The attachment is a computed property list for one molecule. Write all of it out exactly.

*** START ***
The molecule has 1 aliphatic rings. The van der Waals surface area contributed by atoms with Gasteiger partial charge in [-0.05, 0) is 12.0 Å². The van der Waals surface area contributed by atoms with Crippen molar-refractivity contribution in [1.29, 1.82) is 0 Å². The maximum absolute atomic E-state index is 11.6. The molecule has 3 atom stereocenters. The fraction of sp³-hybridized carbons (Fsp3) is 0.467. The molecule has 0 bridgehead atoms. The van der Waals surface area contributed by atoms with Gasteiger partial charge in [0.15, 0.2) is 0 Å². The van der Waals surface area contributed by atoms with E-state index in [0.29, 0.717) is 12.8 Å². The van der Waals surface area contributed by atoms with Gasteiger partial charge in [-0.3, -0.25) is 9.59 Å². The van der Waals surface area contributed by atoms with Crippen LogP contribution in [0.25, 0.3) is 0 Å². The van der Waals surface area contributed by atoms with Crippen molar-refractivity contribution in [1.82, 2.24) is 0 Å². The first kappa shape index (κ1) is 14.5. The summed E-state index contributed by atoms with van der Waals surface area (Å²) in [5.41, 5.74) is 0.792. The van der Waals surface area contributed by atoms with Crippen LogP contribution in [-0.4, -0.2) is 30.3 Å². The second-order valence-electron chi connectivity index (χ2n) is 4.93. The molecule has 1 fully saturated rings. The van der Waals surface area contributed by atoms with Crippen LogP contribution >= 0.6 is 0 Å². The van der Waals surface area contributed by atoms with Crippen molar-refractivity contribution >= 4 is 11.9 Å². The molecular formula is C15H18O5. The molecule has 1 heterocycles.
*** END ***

The molecule has 1 aliphatic rings. The van der Waals surface area contributed by atoms with Gasteiger partial charge in [-0.05, 0) is 12.0 Å². The van der Waals surface area contributed by atoms with Crippen molar-refractivity contribution in [1.29, 1.82) is 0 Å². The maximum absolute atomic E-state index is 11.6. The molecule has 3 atom stereocenters. The fraction of sp³-hybridized carbons (Fsp3) is 0.467. The molecule has 0 bridgehead atoms. The van der Waals surface area contributed by atoms with Gasteiger partial charge in [0.15, 0.2) is 0 Å². The van der Waals surface area contributed by atoms with E-state index in [0.29, 0.717) is 12.8 Å². The van der Waals surface area contributed by atoms with Gasteiger partial charge in [-0.3, -0.25) is 9.59 Å². The van der Waals surface area contributed by atoms with Crippen LogP contribution in [0.25, 0.3) is 0 Å². The van der Waals surface area contributed by atoms with Crippen molar-refractivity contribution in [1.82, 2.24) is 0 Å². The first kappa shape index (κ1) is 14.5. The summed E-state index contributed by atoms with van der Waals surface area (Å²) in [5.41, 5.74) is 0.792. The van der Waals surface area contributed by atoms with Crippen LogP contribution in [-0.4, -0.2) is 30.3 Å². The second-order valence-electron chi connectivity index (χ2n) is 4.93. The molecule has 1 fully saturated rings. The van der Waals surface area contributed by atoms with Crippen LogP contribution >= 0.6 is 0 Å². The van der Waals surface area contributed by atoms with Crippen molar-refractivity contribution >= 4 is 11.9 Å². The molecular formula is C15H18O5. The molecule has 1 heterocycles.